17,000 Japanese Circle U.S. Marine Base in Peaceful Protest (Update)


Jay Alabaster
The China Post (AP)
May 17, 2010

Thousands of Japanese linked hands and encircled a Marine Corps base in Okinawa on Sunday to protest its presence on the island, putting more pressure on Tokyo to resolve an impasse over the base’s future.

About 17,000 residents surrounded the Futenma air base early in the afternoon, chanting slogans and completing a human chain twice for several minutes each time, city official Hitoshi Nakou said. The base covers about 1.9 square miles (4.92 square kilometers), and sits in the middle of Ginowan, a city of about 93,000.

To read the updated story at the China Post, click here.

Demonstrators form a human chain around Futenma air station in Ginowan, Okinawa Prefecture on Sunday, May 16. KYODO PHOTO

U.S. Air Base Surrounded by Human Chain of Protesters 

The Japan Times (Kyodo, AP)
May 16, 2010

About 17,000 people formed a human chain around Futenma air station in Ginowan, Okinawa Prefecture, on Sunday, calling for the return of the land used by the U.S. Marine Corps facility and protesting plans to move its operations elsewhere in the prefecture.

Ginowan Mayor Yoichi Iha and Nago Mayor Susumu Inamine were among those braving strong winds and rain for the demonstration and read out a joint statement calling on the central government to give up on its plans to move it to the Henoko district in Nago.

To read the full story at the Japan Times online, click here.


Additional information on this story can be found at the links below:

AFP Photo

Okinawa Residents Protest at US Air Base   AFP,  May 16, 2010

Japan Reluctant to Antagonize US Over Air Base  Press TV, May 16, 2010

Official: Japan Nearing Decision on Futenma Site


David Allen
Stars and Stripes
April 25, 2010

Japan’s government may take one step closer during the weekend to choosing an alternate site for relocating Marine air units now on Okinawa.

The proposed relocation site for Marine Corps Air Station Futenma in Ginowan will be announced to the government’s ministers and leaders of the three-party ruling majority by Sunday, according to Mikio Shimoji, a member of Japan’s Diet from Okinawa who met Thursday with Chief Cabinet Secretary Hirofumi Hirano.

Hirano said the government will call for a meeting of ministers by Sunday, Shimoji said on his blog late Thursday.

To read the full story at Stars and Stripes, click here.

Futenma Base Protest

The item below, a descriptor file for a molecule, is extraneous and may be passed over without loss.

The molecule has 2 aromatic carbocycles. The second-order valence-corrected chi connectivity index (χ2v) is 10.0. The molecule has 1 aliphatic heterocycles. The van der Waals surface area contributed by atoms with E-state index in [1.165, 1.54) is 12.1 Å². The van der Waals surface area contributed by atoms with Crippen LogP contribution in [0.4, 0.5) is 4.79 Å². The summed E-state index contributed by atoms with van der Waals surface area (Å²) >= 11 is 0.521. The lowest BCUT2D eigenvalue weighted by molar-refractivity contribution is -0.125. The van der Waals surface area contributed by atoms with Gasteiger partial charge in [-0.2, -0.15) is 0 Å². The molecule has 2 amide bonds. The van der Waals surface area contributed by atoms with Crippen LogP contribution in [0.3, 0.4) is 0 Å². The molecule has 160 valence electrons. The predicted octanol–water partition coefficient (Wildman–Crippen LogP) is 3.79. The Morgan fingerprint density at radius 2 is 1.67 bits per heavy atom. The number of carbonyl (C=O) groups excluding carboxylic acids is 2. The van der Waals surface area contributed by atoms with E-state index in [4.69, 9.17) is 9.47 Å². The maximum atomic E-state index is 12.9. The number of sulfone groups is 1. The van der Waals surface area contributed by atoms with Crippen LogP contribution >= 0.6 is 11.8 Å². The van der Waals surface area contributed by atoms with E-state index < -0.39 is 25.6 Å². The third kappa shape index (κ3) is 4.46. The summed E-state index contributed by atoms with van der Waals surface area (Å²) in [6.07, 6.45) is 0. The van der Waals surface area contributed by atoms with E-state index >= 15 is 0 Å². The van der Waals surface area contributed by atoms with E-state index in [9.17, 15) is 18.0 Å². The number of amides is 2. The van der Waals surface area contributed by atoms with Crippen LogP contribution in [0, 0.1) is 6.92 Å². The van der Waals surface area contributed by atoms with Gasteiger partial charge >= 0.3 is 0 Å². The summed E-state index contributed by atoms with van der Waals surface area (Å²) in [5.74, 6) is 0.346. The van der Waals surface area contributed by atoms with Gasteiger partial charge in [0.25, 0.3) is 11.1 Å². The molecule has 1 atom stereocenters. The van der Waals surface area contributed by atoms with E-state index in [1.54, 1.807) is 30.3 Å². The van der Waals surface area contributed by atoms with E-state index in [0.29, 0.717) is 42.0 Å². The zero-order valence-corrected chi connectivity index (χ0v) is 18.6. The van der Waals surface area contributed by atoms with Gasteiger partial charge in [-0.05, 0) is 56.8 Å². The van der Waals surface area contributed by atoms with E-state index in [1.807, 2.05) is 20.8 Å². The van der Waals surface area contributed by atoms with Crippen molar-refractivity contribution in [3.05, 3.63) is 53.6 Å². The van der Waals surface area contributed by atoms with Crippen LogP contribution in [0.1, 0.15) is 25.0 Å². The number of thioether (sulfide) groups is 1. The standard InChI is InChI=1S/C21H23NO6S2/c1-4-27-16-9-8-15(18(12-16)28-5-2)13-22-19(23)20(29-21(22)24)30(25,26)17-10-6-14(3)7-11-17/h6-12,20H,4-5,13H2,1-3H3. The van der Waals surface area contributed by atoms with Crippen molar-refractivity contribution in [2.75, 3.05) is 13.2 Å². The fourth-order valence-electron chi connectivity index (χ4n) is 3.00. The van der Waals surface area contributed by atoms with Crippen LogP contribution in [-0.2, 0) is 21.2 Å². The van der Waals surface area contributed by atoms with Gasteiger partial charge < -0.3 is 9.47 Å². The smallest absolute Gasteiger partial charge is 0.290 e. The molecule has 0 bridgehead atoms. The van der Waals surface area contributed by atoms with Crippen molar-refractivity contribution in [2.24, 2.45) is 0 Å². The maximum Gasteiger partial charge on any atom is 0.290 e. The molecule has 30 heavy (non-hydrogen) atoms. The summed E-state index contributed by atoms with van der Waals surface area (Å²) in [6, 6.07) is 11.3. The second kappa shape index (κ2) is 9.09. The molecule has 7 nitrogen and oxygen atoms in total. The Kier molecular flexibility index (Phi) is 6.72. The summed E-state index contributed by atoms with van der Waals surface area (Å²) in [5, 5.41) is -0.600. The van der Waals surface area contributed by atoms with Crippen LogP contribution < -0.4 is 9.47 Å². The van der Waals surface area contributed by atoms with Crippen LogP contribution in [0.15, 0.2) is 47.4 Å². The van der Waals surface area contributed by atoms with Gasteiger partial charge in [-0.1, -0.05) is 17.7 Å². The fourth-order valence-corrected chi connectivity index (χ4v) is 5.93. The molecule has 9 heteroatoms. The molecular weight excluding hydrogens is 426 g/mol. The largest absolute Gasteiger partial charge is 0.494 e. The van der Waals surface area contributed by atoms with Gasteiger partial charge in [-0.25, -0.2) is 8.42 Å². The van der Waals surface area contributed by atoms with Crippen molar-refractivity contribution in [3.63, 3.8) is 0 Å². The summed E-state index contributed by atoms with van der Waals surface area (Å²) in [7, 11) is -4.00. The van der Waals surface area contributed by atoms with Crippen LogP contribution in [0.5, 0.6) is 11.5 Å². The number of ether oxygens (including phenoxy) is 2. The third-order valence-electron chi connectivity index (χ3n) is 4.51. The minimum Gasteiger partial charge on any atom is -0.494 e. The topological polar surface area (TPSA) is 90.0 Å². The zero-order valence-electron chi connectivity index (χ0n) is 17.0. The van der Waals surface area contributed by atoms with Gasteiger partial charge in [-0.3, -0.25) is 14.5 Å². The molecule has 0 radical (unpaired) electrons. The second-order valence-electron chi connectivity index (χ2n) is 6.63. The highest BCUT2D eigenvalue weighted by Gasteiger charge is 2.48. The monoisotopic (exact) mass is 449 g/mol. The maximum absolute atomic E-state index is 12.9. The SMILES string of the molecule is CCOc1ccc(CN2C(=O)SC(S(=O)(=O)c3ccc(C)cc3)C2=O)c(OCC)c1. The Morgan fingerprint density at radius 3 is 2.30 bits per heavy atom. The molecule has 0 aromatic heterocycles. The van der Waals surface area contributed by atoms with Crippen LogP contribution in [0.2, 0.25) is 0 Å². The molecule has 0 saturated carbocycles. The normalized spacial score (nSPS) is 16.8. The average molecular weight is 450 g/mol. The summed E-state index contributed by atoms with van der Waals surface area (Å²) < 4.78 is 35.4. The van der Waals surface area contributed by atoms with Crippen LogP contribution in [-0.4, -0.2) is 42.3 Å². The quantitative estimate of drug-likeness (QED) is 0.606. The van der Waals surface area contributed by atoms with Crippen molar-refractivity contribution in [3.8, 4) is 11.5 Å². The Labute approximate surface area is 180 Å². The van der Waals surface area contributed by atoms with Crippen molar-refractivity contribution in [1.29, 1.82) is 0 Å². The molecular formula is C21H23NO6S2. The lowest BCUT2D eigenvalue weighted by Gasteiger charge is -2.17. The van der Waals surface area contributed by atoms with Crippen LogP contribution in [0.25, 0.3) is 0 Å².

Photo: KYODO Photo - Japan Times

Raising their voices: Around 21,000 people join in protest against the planned relocation of a U.S. military airfield within Okinawa Prefecture in Ginowan in the prefecture on Nov. 8, 2009, ahead of U.S. President Barack Obama’s visit to Japan.

To read the full story at The Japan Times, click here.


Locals Protest Futenma Transfer Within Okinawa


Japan Today
November 9, 2009

Around 21,000 people protested against the planned relocation of a U.S. military airfield within Okinawa Prefecture on Sunday ahead of U.S. President Barack Obama’s visit to Japan, in a sign of growing local frustration over the new Japanese government’s vague stance in reviewing the transfer plan.

The protesters called for the immediate closure of the U.S. Marine Corps’ Futenma Air Station located in a downtown residential area of Ginowan and urged Prime Minister Yukio Hatoyama to reject the transfer of the facility to a coastal zone in Nago, northern Okinawa, in his talks with Obama slated for Friday in Tokyo.
Demonstrators braved the heat to pack into an open-air theater in a seaside park in Ginowan, central Okinawa, and adopted a resolution stating, ‘‘The small island of Okinawa doesn’t need a base any more. We oppose the construction of a new facility in the Henoko (district of Nago) and (Futenma’s) relocation within Okinawa.”

To read the full story at Japan Today, click here.


Thousands Protest at Japanese U.S. Air Base


Isabel Reynolds, Reuters
The Independent
November 9, 2009

Thousands of Japanese gathered in sweltering heat on the southern island of Okinawa yesterday to demand that a US Marine base be moved out of the region, days ahead of a visit by US President Barack Obama.

The row over the re-siting of the Futenma air base threatens to stall a realignment of the 47,000 US military personnel in Japan and sour defence ties between the two countries, seen as key in a region home to a rising China and an unpredictable North Korea.

To read the full story in The Independent, click here.